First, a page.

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EU Urges Ukraine to Scrap Anti-Protest Laws

A protester standing in front of a burning police bus during a rally near government buildings in Kiev on Monday. Valentyn Ogirenko

BRUSSELS — The European Union is urging Ukraine to scrap new laws that are viewed as curtailing fundamental rights such as freedom of expression and the holding of peaceful protests.

The 28-nation bloc's foreign ministers said Monday that the laws rammed through Ukraine's Parliament last week under "doubtful procedural circumstances" must be scrapped.

Ukraine has been shaken since November by massive public protests after Russia lured the country's leaders with financial incentives to ditch closer cooperation with the EU.

The laws are widely seen as an attempt to silence the protests — but new rallies over the weekend drew tens of thousands of people and turned violent.

The EU statement calls on all parties to "exercise restraint," urging authorities "to fully respect and protect the peaceful demonstrators' right to assembly and speech."

After a night of vicious streets battles, anti-government protesters and police clashed anew Monday in Kiev. Hundreds of protesters, many wearing balaclavas, hurled rocks and stun grenades and police responded with tear gas.

Sunday's violence came after President Viktor Yanukovych pushed through the sweeping anti-protest law, which significantly increased fines and imposed jail terms for unauthorized street protests. The new law also prohibits activists from wearing helmets or masks to demonstrations, curbs free speech and limits the ability to investigate or monitor the activity of officials, including judges. The law also restricts the activity of nongovernmental organizations funded by the West, as many are in Ukraine.

Valentyn Ogirenko / Reuters

A pro-European integration protester sitting in a burned out police bus.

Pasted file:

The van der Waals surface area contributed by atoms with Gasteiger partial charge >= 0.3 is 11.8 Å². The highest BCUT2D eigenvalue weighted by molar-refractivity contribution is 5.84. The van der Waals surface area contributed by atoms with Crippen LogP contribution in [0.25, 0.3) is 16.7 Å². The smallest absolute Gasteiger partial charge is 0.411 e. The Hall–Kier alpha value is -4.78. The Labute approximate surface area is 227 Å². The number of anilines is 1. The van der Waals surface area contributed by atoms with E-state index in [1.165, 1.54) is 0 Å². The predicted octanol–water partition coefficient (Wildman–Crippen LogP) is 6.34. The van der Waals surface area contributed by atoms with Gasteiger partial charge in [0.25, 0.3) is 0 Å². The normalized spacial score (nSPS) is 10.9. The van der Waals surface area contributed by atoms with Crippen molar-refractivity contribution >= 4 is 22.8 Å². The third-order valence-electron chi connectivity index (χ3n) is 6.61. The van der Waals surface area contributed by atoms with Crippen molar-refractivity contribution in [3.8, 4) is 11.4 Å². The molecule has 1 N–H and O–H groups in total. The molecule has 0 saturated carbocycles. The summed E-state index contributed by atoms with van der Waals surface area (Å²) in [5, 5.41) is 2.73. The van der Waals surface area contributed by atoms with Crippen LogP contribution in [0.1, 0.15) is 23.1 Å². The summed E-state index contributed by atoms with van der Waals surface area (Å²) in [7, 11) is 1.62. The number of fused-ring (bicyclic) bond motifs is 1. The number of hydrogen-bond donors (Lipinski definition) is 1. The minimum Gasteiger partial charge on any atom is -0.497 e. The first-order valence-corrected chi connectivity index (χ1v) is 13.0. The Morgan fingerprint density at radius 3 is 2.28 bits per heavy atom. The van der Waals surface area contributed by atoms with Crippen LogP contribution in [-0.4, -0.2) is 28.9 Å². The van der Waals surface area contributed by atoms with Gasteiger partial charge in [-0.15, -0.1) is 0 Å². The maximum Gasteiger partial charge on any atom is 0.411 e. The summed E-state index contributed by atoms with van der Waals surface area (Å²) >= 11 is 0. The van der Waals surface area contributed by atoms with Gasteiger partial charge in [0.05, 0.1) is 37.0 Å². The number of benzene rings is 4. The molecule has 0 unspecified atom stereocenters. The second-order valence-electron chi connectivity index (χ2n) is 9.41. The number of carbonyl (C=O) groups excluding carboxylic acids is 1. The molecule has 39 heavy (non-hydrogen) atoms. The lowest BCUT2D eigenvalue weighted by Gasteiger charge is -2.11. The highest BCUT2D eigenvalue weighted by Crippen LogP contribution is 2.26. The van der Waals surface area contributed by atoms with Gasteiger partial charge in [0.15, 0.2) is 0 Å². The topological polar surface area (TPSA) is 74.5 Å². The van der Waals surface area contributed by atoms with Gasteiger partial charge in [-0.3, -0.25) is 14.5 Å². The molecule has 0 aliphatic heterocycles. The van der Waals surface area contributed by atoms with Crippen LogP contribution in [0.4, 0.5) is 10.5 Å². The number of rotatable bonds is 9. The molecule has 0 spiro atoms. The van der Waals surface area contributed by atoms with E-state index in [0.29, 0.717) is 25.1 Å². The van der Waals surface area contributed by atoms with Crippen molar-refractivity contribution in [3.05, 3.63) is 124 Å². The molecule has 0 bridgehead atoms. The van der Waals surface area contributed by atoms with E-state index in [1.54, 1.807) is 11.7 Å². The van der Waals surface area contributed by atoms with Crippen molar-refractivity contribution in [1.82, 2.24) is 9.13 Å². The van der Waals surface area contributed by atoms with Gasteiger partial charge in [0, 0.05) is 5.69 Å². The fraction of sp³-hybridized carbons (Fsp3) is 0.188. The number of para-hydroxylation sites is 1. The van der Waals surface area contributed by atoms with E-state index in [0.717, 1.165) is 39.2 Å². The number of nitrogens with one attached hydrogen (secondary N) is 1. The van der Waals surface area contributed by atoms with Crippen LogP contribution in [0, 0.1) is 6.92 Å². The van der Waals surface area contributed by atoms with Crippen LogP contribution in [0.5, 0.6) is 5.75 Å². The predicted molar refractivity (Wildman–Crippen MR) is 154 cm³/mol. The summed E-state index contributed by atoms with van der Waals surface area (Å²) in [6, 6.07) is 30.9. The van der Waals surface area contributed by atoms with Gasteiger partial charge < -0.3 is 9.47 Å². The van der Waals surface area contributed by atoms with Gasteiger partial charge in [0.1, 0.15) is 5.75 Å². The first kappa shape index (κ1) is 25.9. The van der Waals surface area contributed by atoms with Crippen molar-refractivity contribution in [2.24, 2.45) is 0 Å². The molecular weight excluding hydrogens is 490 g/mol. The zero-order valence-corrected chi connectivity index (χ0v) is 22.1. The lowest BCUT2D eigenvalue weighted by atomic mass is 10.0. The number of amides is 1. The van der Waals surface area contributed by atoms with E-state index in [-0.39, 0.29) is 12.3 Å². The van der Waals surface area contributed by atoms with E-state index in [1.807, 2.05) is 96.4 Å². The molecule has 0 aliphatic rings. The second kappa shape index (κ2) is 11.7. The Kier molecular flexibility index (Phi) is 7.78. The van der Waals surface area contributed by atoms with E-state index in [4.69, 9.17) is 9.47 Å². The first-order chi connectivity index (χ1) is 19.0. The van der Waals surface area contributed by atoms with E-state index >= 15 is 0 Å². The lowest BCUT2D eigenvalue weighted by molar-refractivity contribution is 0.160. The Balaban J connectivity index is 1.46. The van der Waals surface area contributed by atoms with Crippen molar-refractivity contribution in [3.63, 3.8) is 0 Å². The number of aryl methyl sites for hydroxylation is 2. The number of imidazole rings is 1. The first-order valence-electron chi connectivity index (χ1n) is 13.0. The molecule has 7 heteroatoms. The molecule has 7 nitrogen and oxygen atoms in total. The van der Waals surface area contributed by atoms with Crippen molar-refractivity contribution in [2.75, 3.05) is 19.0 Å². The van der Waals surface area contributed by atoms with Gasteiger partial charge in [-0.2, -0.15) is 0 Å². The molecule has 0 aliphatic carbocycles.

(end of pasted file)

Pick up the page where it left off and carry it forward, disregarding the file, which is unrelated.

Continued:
The law mirrors anti-opposition legislation passed in Russia, prompting accusations that Yanukovych is following in President Vladimir Putin's footsteps in building a police state. The U.S. has called the legislation "undemocratic."

The law has highlighted Yanukovych's disregard for the protests, which have been calling for his ouster, the restoration of civil rights and a pro-Western course for Ukraine. Yet demonstrators have been frustrated as well with the fragmented and often indecisive opposition.

During a large peaceful protest Sunday, the crowd chanted "Leader!" asking for the selection of one single protest leader who would take charge. When that did not happen, hundreds broke off from the main rally and marched toward parliament, where they began attacking riot police with sticks, firebombs and stones. Police responded with tear gas, water cannons and plastic bullets.

Opposition leader Vitali Klitschko, the world heavyweight boxing champion, tried to stop the violence, but was attacked by the radical protesters.

"We are tired of waiting, we must push the changes ourselves, we must change the leaders," said Petro Sopotensky, a 28-year-old protester.

Intent on preventing what he called a possible civil war, Klitschko went to Yanukovych's home Sunday night and emerged with a promise of negotiations. But the president appointed the embattled national security council head Andriy Klyuyev, whom the opposition blames for the violent dispersal of the student rally, to lead the talks. On Monday, Klitschko insisted that the president must personally take part. He also called on all Ukrainians to rush to Kiev to defend the country's future.

"Get into cars, shuttle buses, buses," he said in a video address. "You are needed here so that Ukraine is the winner, not Yanukovych."

Opposition leaders have been urging the EU and the U.S. to impose sanctions on top Ukrainian officials and Yanukovych's financial backers, but so far Western diplomats have only threatened sanctions and issued harsh statements. Hundreds of activists rallied outside the EU office in Kiev on Monday, chanting "We need your help!" in English and holding posters that read "No sanctions, no peace."

"The reaction of the international community has been inadequate," said Valeriy Chalyi, head of the Razumkov Center think tank. "We are talking about Ukraine's independence. And if one does not understand this today, tomorrow it will be too late."

The pro-Western protests in Kiev began Nov. 21 after Yanukovych shelved a long-planned political and economic treaty with the EU and then accepted a huge bailout package from Putin instead. The protests swelled to hundreds of thousands — the biggest since Ukraine's 2004 pro-democracy Orange Revolution — after riot police violently broke up a small peaceful student protest. Clashes broke out on Dec. 1 between radical protesters and police, but demonstrations since then have been peaceful.

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